We’re inundated on a regular basis about the wonders of what money can do. It can buy us beauty, prestige, happiness, and a longer life. Or so we’re told.
I personally don’t subscribe to any of those – not just because I never have had, nor likely never will have that kind of money to spend, but because for the most part, it’s all hogwash.
Money has no real power, no matter how much you have. Or so I thought. My perception changed when I visited House of Mary Shrine in Yankton, South Dakota.
There, money in and of itself has no power. But, what Ed and Jean English did with their money has had real power for themselves and the countless visitors to House of Mary Shrine each year.
In 1957, the English’s obtained a prime 640-acre piece of land near the banks of Lewis & Clark Lake in Yankton. The land would be perfect for recreation areas and subdivisions. Before making definite plans for the land, Ed and Jean prayed to Mary, asking her guidance in this matter. Excited about their fortunate land purchase, the couple took their friend, a Catholic priest and Chaplain of nearby Mount Marty College, on a tour of their treasure. After the tour, the priest advised them not to divide and sell all of the land but rather urged them to save a portion of it as an “edifice for God.” They heeded his plea and saved 45 acres for just that purpose.
Thus began the House of Mary Shrine.
After a failed attempt to build a chapel on the highest hill of the property, a small cottage was converted into a “House of Mary” and was used by a group called the Rosary Makers to make rosaries that were then shipped throughout the world. Their goal was to reinvigorate the then high for diminishing devotion to the holy Rosary.
As they worked and prayed, they dreamt of a means by which to replace the Chapel on the Hill. They decided to erect three large crosses (more than 70 feet tall) on the hill in place of the chapel. A miraculous ring appeared around the sun just as each cross was set in its place and the group took this as confirmation that they were on the right path with their dreams for the land. Gradually, the Stations of the Cross were added, winding their way up the hill. A replica of Christ’s tomb was built just below the hill’s cap as well. Cascading fountains were added and a Rosary pool constructed at the hill’s base and a chapel to St. Joseph was built beside it. Finally, a Way of the Saints, featuring monuments to 49 different saints – with room for more to be added – was formed and a gift shop/museum was constructed from a donated one-room schoolhouse that had been moved to the site. Plans continue for further development of the land.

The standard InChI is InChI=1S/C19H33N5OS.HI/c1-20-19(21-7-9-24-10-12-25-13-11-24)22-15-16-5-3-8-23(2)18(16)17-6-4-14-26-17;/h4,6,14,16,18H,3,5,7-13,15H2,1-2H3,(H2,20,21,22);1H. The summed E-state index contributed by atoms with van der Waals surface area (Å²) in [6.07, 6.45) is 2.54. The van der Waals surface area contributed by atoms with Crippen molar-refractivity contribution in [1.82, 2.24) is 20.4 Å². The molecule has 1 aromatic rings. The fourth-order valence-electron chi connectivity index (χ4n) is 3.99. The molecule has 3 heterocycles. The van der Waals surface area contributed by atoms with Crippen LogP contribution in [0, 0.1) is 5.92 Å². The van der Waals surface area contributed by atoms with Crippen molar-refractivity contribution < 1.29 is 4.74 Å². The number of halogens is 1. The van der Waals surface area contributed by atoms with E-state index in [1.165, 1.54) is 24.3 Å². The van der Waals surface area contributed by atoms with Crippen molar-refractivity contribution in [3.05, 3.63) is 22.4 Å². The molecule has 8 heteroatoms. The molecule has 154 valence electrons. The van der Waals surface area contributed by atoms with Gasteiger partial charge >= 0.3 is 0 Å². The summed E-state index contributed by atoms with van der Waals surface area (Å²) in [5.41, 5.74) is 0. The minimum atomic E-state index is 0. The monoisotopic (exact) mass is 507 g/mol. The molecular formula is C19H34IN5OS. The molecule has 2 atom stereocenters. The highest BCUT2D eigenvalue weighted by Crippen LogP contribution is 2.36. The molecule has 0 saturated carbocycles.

Most remarkable is that all of this has been accomplished by volunteers dedicated to turning a beautiful tract of land into a place to find peace, grace, and time with God and our Mother Mary. Groups of students from local schools and universities come to help with special projects and the Knights of Columbus have been instrumental as well. The shrine survives solely on donations from individuals and the interest from a small endowment left by Ed and Jean English. While roaming the property, one would think the entire structure had been built and is maintained by paid professionals!
The contrast of history struck me as I stood on the hill overlooking Lewis & Clark Lake. More than two hundred years ago, Meriwether Lewis and William Clark forged their way through the area on the Corps of Discovery Expedition and revealed its majestic charm. In 1957, Ed and Jean Weller re-discovered it and committed it to God’s glory.
It’s an edifice for God, a testimony to the power of money when used for God’s glory.